Colorado Academy Welcomes ‘Facebook Whistleblower’ Frances Haugen

Colorado Academy Head of School Dr. Mike Davis welcomed families on January 16 to a Zoom discussion with Frances Haugen, the “Facebook Whistleblower” known for courageously revealing tens of thousands of pages of internal documents demonstrating that the social media giant prioritizes profits over public safety, putting people’s lives at risk around the world.

“Ever since I saw Haugen’s appearance on 60 Minutes,” Dr. Davis said—where she accused Facebook’s parent company, Meta, of misleading the public and investors on how it handles issues such as climate change, misinformation, and hate speech—“I’ve been hoping to have her speak to our community.”

CA, Davis went on, is deeply engaged in thinking about how social media use and technologies such as AI are impacting students, and he is concerned that surveys about their technology use reveal that most Upper School students have witnessed disturbing online content or behavior on their phones. The school recently rolled out a voluntary pledge to “wait until eighth,” enlisting families in a broader movement to delay putting smartphones into children’s hands because of the increasing body of research showing that social media, in particular, has had a devastating impact on the mental health of young people.

“These are issues everyone in schools should be concerned about,” argued Davis, “and I’m honored to welcome an advocate who is leading the way toward change.”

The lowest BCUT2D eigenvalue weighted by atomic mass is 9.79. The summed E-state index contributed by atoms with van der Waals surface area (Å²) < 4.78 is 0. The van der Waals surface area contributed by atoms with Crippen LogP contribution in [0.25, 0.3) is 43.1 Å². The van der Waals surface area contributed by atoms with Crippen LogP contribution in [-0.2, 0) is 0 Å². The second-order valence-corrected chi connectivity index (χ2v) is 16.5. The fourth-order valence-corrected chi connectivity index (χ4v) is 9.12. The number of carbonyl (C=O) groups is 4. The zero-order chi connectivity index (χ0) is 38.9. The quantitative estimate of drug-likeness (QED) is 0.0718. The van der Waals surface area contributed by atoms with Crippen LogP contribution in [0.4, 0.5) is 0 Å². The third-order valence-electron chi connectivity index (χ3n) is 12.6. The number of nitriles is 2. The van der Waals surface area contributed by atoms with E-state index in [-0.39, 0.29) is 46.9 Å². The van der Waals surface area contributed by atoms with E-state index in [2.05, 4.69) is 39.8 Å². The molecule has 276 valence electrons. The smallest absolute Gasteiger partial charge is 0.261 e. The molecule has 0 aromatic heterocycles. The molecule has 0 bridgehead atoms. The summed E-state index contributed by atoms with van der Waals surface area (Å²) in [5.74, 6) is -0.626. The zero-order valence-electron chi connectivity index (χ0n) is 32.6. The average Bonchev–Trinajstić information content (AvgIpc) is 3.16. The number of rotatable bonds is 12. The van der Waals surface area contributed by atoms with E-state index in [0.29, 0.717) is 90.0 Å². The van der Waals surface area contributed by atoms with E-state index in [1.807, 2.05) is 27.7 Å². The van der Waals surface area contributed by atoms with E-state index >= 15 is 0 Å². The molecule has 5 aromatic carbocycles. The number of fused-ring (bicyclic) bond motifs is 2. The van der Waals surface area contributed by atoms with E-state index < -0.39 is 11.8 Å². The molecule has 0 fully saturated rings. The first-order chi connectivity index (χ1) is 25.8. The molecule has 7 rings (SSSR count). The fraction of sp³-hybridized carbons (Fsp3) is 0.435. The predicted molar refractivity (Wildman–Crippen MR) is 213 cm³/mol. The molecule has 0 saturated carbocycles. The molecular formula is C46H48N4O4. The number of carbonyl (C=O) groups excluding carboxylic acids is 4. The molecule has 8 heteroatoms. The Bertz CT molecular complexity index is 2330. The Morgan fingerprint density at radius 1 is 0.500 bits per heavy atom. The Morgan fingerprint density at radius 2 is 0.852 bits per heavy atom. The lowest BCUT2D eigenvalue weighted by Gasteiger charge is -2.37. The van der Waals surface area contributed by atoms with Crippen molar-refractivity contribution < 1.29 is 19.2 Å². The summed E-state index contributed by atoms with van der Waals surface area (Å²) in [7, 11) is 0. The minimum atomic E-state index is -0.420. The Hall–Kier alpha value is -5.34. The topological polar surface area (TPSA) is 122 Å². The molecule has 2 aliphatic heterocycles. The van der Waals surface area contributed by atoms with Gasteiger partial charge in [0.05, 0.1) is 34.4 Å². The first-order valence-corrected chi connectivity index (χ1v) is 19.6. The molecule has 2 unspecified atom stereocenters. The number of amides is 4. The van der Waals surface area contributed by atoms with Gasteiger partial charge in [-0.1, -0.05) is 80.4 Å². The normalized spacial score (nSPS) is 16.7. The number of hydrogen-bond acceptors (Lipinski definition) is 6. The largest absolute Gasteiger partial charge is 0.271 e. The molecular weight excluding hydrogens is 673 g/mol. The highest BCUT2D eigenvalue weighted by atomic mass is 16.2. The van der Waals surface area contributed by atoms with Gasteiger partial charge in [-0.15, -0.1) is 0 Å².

With a degree in Electrical and Computer Engineering from Olin College and an MBA from Harvard University, Haugen is a specialist in algorithmic product management, having worked on ranking algorithms at Google, Pinterest, Yelp, and Facebook. In 2019, she was recruited to Facebook to be the lead Product Manager on the Civic Misinformation team, which dealt with issues related to democracy and misinformation, and she later also worked on counter-espionage.

During her time at Facebook, Haugen became increasingly alarmed by the choices the company was making despite the dangers to users, and she decided to go public. She has since published The Power of One—a memoir about a career that led her to blowing the whistle on Facebook—and testified in front of Congress, UK and EU Parliaments, and the French Senate and National Assembly. Through her nonprofit, Beyond the Screen, she is engaged internationally with efforts to address the negative externalities of social media platforms.

Yet, Haugen told an audience of nearly 150 at the beginning of her talk, the issues she first helped to reveal in 2021 have still not received the attention they deserve, given the severity and prevalence of their impacts, especially on children. “Everyone in our country knows young people who have been harmed by social media,” she said, “and the reality is that in the next few years we will make decisions that will determine the new ‘digital normal.’”